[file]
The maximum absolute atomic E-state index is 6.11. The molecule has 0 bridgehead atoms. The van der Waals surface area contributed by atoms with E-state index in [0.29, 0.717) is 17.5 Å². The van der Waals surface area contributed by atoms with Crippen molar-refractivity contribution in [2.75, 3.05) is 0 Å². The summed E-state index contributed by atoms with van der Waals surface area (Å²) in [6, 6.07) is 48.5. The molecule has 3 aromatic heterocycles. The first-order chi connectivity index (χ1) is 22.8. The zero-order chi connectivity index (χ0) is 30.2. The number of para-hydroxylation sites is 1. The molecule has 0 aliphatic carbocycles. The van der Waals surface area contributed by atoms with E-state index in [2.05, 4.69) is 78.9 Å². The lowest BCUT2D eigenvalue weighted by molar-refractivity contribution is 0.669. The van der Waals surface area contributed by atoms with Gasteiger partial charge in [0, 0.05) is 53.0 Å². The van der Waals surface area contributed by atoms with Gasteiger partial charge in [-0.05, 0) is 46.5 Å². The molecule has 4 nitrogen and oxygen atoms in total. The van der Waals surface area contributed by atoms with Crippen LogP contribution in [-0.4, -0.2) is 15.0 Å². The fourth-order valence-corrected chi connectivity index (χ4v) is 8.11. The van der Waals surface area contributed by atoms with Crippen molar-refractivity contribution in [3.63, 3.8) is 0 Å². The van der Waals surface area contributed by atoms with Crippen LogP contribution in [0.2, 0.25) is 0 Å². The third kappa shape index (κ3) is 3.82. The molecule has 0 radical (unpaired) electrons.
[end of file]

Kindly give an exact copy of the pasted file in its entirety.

The maximum absolute atomic E-state index is 6.11. The molecule has 0 bridgehead atoms. The van der Waals surface area contributed by atoms with E-state index in [0.29, 0.717) is 17.5 Å². The van der Waals surface area contributed by atoms with Crippen molar-refractivity contribution in [2.75, 3.05) is 0 Å². The summed E-state index contributed by atoms with van der Waals surface area (Å²) in [6, 6.07) is 48.5. The molecule has 3 aromatic heterocycles. The first-order chi connectivity index (χ1) is 22.8. The zero-order chi connectivity index (χ0) is 30.2. The number of para-hydroxylation sites is 1. The molecule has 0 aliphatic carbocycles. The van der Waals surface area contributed by atoms with E-state index in [2.05, 4.69) is 78.9 Å². The lowest BCUT2D eigenvalue weighted by molar-refractivity contribution is 0.669. The van der Waals surface area contributed by atoms with Gasteiger partial charge in [0, 0.05) is 53.0 Å². The van der Waals surface area contributed by atoms with Gasteiger partial charge in [-0.05, 0) is 46.5 Å². The molecule has 4 nitrogen and oxygen atoms in total. The van der Waals surface area contributed by atoms with Crippen LogP contribution in [-0.4, -0.2) is 15.0 Å². The fourth-order valence-corrected chi connectivity index (χ4v) is 8.11. The van der Waals surface area contributed by atoms with Crippen molar-refractivity contribution in [3.63, 3.8) is 0 Å². The van der Waals surface area contributed by atoms with Crippen LogP contribution in [0.2, 0.25) is 0 Å². The third kappa shape index (κ3) is 3.82. The molecule has 0 radical (unpaired) electrons.